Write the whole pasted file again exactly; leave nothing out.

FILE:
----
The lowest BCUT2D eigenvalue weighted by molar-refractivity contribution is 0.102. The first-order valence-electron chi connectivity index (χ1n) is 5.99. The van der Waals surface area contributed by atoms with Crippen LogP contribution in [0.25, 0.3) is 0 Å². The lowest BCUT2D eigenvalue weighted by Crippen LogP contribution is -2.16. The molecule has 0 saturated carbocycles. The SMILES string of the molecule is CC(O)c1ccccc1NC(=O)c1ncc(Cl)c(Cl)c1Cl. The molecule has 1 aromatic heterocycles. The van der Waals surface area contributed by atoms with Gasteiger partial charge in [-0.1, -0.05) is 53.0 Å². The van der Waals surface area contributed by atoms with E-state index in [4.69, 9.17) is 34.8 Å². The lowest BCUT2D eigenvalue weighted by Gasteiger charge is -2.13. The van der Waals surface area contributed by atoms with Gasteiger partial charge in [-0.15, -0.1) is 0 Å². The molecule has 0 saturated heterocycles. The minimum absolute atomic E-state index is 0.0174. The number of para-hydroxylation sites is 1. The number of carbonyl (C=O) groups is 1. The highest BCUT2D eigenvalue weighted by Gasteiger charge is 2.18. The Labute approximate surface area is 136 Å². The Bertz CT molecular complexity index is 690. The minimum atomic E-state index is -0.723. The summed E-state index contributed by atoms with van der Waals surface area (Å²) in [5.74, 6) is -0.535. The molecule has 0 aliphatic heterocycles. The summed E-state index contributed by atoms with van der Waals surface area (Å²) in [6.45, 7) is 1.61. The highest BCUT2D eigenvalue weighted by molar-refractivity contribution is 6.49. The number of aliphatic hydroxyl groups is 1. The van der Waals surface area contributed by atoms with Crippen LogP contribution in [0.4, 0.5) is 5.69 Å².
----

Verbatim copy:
The lowest BCUT2D eigenvalue weighted by molar-refractivity contribution is 0.102. The first-order valence-electron chi connectivity index (χ1n) is 5.99. The van der Waals surface area contributed by atoms with Crippen LogP contribution in [0.25, 0.3) is 0 Å². The lowest BCUT2D eigenvalue weighted by Crippen LogP contribution is -2.16. The molecule has 0 saturated carbocycles. The SMILES string of the molecule is CC(O)c1ccccc1NC(=O)c1ncc(Cl)c(Cl)c1Cl. The molecule has 1 aromatic heterocycles. The van der Waals surface area contributed by atoms with Gasteiger partial charge in [-0.1, -0.05) is 53.0 Å². The van der Waals surface area contributed by atoms with E-state index in [4.69, 9.17) is 34.8 Å². The lowest BCUT2D eigenvalue weighted by Gasteiger charge is -2.13. The van der Waals surface area contributed by atoms with Gasteiger partial charge in [-0.15, -0.1) is 0 Å². The molecule has 0 saturated heterocycles. The minimum absolute atomic E-state index is 0.0174. The number of para-hydroxylation sites is 1. The number of carbonyl (C=O) groups is 1. The highest BCUT2D eigenvalue weighted by Gasteiger charge is 2.18. The Labute approximate surface area is 136 Å². The Bertz CT molecular complexity index is 690. The minimum atomic E-state index is -0.723. The summed E-state index contributed by atoms with van der Waals surface area (Å²) in [5.74, 6) is -0.535. The molecule has 0 aliphatic heterocycles. The summed E-state index contributed by atoms with van der Waals surface area (Å²) in [6.45, 7) is 1.61. The highest BCUT2D eigenvalue weighted by molar-refractivity contribution is 6.49. The number of aliphatic hydroxyl groups is 1. The van der Waals surface area contributed by atoms with Crippen LogP contribution in [0.4, 0.5) is 5.69 Å².